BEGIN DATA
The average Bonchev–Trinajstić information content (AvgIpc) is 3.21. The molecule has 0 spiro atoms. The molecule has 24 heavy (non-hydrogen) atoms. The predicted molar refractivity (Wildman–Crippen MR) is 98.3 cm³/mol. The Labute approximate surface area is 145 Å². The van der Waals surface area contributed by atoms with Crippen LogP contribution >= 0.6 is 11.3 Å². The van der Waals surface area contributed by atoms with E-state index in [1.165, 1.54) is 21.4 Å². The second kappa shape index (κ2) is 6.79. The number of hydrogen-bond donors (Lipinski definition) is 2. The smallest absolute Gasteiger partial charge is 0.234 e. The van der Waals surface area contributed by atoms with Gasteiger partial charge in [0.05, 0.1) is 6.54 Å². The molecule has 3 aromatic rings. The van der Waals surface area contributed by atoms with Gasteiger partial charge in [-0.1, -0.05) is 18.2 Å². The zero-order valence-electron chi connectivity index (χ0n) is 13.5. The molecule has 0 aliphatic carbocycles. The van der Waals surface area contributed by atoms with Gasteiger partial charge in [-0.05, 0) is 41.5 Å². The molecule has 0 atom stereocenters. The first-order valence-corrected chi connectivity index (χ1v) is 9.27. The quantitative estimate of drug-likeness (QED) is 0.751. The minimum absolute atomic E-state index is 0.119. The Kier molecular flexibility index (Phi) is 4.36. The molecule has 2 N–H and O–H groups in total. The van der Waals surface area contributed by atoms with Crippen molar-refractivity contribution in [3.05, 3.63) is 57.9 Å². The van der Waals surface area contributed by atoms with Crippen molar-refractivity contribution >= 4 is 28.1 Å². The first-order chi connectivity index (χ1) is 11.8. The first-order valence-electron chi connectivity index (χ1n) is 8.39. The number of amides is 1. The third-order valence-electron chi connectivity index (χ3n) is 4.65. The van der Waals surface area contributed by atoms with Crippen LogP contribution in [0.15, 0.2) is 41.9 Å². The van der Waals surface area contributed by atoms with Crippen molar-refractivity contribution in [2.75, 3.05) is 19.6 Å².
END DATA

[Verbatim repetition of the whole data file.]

The average Bonchev–Trinajstić information content (AvgIpc) is 3.21. The molecule has 0 spiro atoms. The molecule has 24 heavy (non-hydrogen) atoms. The predicted molar refractivity (Wildman–Crippen MR) is 98.3 cm³/mol. The Labute approximate surface area is 145 Å². The van der Waals surface area contributed by atoms with Crippen LogP contribution >= 0.6 is 11.3 Å². The van der Waals surface area contributed by atoms with E-state index in [1.165, 1.54) is 21.4 Å². The second kappa shape index (κ2) is 6.79. The number of hydrogen-bond donors (Lipinski definition) is 2. The smallest absolute Gasteiger partial charge is 0.234 e. The van der Waals surface area contributed by atoms with Gasteiger partial charge in [0.05, 0.1) is 6.54 Å². The molecule has 3 aromatic rings. The van der Waals surface area contributed by atoms with Gasteiger partial charge in [-0.1, -0.05) is 18.2 Å². The zero-order valence-electron chi connectivity index (χ0n) is 13.5. The molecule has 0 aliphatic carbocycles. The van der Waals surface area contributed by atoms with Gasteiger partial charge in [-0.05, 0) is 41.5 Å². The molecule has 0 atom stereocenters. The first-order valence-corrected chi connectivity index (χ1v) is 9.27. The quantitative estimate of drug-likeness (QED) is 0.751. The minimum absolute atomic E-state index is 0.119. The Kier molecular flexibility index (Phi) is 4.36. The molecule has 2 N–H and O–H groups in total. The van der Waals surface area contributed by atoms with Crippen molar-refractivity contribution in [3.05, 3.63) is 57.9 Å². The van der Waals surface area contributed by atoms with Crippen molar-refractivity contribution >= 4 is 28.1 Å². The first-order chi connectivity index (χ1) is 11.8. The first-order valence-electron chi connectivity index (χ1n) is 8.39. The number of amides is 1. The third-order valence-electron chi connectivity index (χ3n) is 4.65. The van der Waals surface area contributed by atoms with Crippen LogP contribution in [0.15, 0.2) is 41.9 Å². The van der Waals surface area contributed by atoms with Crippen molar-refractivity contribution in [2.75, 3.05) is 19.6 Å².